BOLINAS, Calif. (Reuters) - Researchers began testing an entire town in northern California for the novel coronavirus and its antibodies on Monday, one of the first such efforts since the pandemic hit the United States.
Bolinas, a wealthy beach town in Marin County, near Silicon Valley, raised funds to test all 1,680 of its residents, in partnership with University of California-San Francisco (UCSF).
Dr. Aenor Sawyer, an assistant professor at UCSF and a Bovinas resident, said the town is uniquely situated to teach the medical community about how the disease spreads because it lies two miles (3 km) from a highway with no through road.
“So we’re fairly isolated, rural, and (with) stable ecosystems right now for the last several weeks. So it will be very interesting to see the footprint of the virus in this arena,” Sawyer said.
The tests are being offered for free. Volunteers direct the town’s residents to drive into four testing bays set up for nasal swabs and finger pricks. The swabs are used to test for the coronavirus, while the finger prick is used to collect blood samples that will be tested for antibodies which can help show who has been infected and recovered.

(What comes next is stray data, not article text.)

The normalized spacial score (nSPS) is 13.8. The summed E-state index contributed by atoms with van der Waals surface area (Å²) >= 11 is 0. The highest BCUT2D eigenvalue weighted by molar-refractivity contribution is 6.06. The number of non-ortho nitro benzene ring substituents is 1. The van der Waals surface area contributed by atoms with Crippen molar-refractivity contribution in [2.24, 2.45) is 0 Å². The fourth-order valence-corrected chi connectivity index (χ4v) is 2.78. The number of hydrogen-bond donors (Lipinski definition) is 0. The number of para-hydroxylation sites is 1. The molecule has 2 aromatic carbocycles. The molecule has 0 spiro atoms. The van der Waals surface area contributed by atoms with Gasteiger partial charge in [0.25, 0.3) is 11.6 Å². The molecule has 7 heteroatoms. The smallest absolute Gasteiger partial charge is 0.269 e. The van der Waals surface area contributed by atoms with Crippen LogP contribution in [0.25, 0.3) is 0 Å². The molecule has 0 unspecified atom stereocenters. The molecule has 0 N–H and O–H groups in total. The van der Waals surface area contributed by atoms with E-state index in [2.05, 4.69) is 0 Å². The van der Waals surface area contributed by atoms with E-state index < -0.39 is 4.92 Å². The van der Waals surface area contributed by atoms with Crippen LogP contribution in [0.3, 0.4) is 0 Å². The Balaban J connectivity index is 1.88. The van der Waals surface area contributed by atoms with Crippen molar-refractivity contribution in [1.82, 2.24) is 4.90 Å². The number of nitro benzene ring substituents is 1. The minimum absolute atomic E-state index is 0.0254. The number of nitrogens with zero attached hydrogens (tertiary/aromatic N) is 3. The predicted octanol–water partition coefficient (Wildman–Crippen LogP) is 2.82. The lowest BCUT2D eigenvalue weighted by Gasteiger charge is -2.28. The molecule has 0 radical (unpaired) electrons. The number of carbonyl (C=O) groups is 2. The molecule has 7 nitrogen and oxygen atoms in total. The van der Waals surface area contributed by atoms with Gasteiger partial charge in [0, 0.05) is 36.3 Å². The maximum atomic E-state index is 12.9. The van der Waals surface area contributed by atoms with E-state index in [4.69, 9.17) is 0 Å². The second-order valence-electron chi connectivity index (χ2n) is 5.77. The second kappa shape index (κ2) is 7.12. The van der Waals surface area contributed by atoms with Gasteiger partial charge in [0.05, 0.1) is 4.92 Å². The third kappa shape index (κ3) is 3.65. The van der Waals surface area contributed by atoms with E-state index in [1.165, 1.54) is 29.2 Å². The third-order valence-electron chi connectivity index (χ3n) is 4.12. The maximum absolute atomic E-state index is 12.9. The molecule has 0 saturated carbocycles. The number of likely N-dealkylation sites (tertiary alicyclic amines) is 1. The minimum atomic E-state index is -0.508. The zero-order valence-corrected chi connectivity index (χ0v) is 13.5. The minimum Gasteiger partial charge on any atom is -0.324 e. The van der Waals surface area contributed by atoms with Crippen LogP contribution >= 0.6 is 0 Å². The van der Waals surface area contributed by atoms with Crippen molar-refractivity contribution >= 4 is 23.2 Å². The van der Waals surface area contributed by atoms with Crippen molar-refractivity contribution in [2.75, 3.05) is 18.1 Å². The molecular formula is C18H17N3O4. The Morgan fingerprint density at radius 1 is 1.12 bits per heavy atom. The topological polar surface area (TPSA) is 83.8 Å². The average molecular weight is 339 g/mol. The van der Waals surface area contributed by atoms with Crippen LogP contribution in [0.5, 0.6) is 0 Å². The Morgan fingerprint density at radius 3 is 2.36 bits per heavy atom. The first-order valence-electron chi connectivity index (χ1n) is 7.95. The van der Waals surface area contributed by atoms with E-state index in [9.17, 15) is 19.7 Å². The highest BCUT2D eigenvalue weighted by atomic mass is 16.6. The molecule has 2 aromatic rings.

There have been no confirmed coronavirus cases in Bolinas, but many residents are older than 60 and at higher risk from contracting COVID-19, the respiratory disease caused by the virus.
Telluride, Colorado, and Fisher Island, Florida, are two other wealthy towns providing free diagnostic tests for all their residents.
MISSION DISTRICT, TOO
The testing in Bolinas is the first of a two-part study in which UCSF researchers will examine the spread of the disease in both rural and urban areas.
Researchers have chosen the Mission District, a vibrant inner city neighborhood with Latino roots in San Francisco, for the second location. Testing will start there on Saturday.
“There are two paired sites that are going on right now: One here in Bolinas, which is very rural and people are quite separated and it’s isolated. And another, less than an hour’s drive away, in the Mission District of San Francisco, where it’s very densely populated, people live very close to each other, and it’s very connected,” said Dr. Bryan Greenhouse, an assistant professor at UCSF and one of the study’s researchers.
“By sort of bookending the different types of communities that we’re evaluating within a short period of time, we hope to be able to extrapolate much more to different places throughout northern California.”
Reporting by Nathan Frandino; writing by Bill Tarrant; Editing by Rosalba O’Brien
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